Public board addresses student safety

Student safety was the primary concern at the Rainy River District School Board meeting last Wednesday night, the first meeting of the 2005/06 school year.
Trustees discussed the construction at Highway 11 and Keating Avenue and how it affects students walking to and from J.W. Walker School.
“We recognize there has been a tremendous amount of concern,” said Superintendent of Business Laura Mills.
The board has hired an additional bus to pick up and drop off students who would normally walk to school through that intersection, she noted.
Trustee Martin Darrah expressed concern for the school buses that have to turn at that intersection. Because the lanes of traffic have been reduced, long buses have less room to maneuver around the corner.
“You have to go into the oncoming lane,” he noted.
Mills noted the board had opened the gate on Parker Avenue between Walker and Fort Frances High School on the first day of school so buses could avoid the intersection altogether.
The gate had to be monitored to make sure only buses used the avenue, and not parents and students in vehicles.
“We have a great concern with opening that gate,” she said, noting the traffic can be dangerous to small children at Walker.
Despite having the alternate route, Mills said many of the bus drivers drove through the Highway 11-Keating intersection, rather than making use of the avenue.
“I did go and observe so I could get a real feel for what was happening there,” she said. “Based on what I had observed, we decided to discontinue opening the gate.”
The buses who opted to take the route through the construction appeared to have no difficulty making the corner, she added.
Darrah suggested the bus drivers may not have been aware there was an alternative.
The board agreed to contact the bus drivers and operators and ask them what their preference is in terms of safety.
Education Director Warren Hoshizaki said they would also consider approaching the town and asking if the operable lanes could be widened to help accommodate the buses.
Construction is expected to be completed by mid- to late-October.
While discussing the issue of student safety, the question of crossing guards also came up.
The board received a letter in July from council with a report from the Planning and Development executive committee (PDEC).
The report said the committee considered the option of hiring a crossing guard at the corner in question, but that it “[did] not see this as a viable solution, as to employ two systems of traffic control at one location would tend to be confusing to vehicular as well as pedestrian traffic.”
The report went on to say that Coun. Rick Wiedenhoeft asked all parents of children attending school within the town to contact him or the town office with their concerns regarding crossing guards.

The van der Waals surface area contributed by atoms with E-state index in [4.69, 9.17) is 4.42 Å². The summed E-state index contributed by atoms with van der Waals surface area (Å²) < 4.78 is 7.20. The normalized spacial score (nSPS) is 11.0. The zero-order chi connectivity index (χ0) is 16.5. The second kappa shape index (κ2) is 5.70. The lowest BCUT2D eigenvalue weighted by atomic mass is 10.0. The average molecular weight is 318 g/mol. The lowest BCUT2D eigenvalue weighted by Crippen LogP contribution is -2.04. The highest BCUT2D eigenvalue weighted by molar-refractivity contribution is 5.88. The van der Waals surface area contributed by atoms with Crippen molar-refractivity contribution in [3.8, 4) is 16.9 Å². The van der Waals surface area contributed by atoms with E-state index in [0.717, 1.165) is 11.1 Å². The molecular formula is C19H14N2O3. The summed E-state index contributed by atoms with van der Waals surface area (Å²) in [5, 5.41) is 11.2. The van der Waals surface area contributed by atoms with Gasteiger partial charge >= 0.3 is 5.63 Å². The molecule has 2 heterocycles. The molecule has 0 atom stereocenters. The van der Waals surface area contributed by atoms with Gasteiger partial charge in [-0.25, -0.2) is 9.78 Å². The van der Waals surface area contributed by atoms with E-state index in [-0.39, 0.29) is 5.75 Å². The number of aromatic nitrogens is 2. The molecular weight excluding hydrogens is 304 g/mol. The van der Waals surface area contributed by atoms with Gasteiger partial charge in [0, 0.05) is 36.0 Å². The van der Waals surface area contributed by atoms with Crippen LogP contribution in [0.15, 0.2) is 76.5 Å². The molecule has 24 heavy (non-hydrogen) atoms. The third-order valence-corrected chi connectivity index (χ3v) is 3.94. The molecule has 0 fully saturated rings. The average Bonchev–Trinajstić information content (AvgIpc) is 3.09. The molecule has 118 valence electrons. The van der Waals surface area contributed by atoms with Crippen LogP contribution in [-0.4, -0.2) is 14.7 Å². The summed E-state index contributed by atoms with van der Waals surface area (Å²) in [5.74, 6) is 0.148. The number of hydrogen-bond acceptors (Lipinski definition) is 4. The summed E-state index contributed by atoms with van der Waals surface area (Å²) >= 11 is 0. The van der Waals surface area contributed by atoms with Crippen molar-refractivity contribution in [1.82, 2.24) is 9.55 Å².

“No calls or expressions of concern have been received. However, Councillor Wiedenhoeft did receive three calls of concern regarding the safe crossing of children at the intersection of Kings Highway and Keating Avenue,” the report read.
“I find it a little bit hard to believe only three parents are concerned about their children at that intersection,” said board chair Dan Belluz.
“We have had a number of telephone calls from parents,” Mills said. “There is a high level of concern. We have instructed them to contact their town council on the matter of a crossing guard.”
In January, the town sent a letter to the board asking them to consider a partnership. The board declined, citing the Municipal Act which states it is the responsibility of municipalities to provide crossing guards.
“A school board cannot hire a crossing guard because we cannot provide insurance for that crossing guard,” Mills explained.
The report also states that the PDEC members “continue to be concerned regarding the safety of children but are of the opinion that the responsibility of the safe passage of children to and from school is primarily that of the parents and secondarily that of the school board.”
“He mentions no liability of the town at all,” Belluz noted.
“Isn’t there a way of gently, kindly reminding them it’s their responsibility to look after the safety of all citizens of the town, regardless of age?” asked trustee Gord McBride.
“If we were so unfortunate as to have an accident, I would not want to see two publicly elected bodies fighting over whose fault it was,” he added.
The board agreed to draft a response to the town’s letter.

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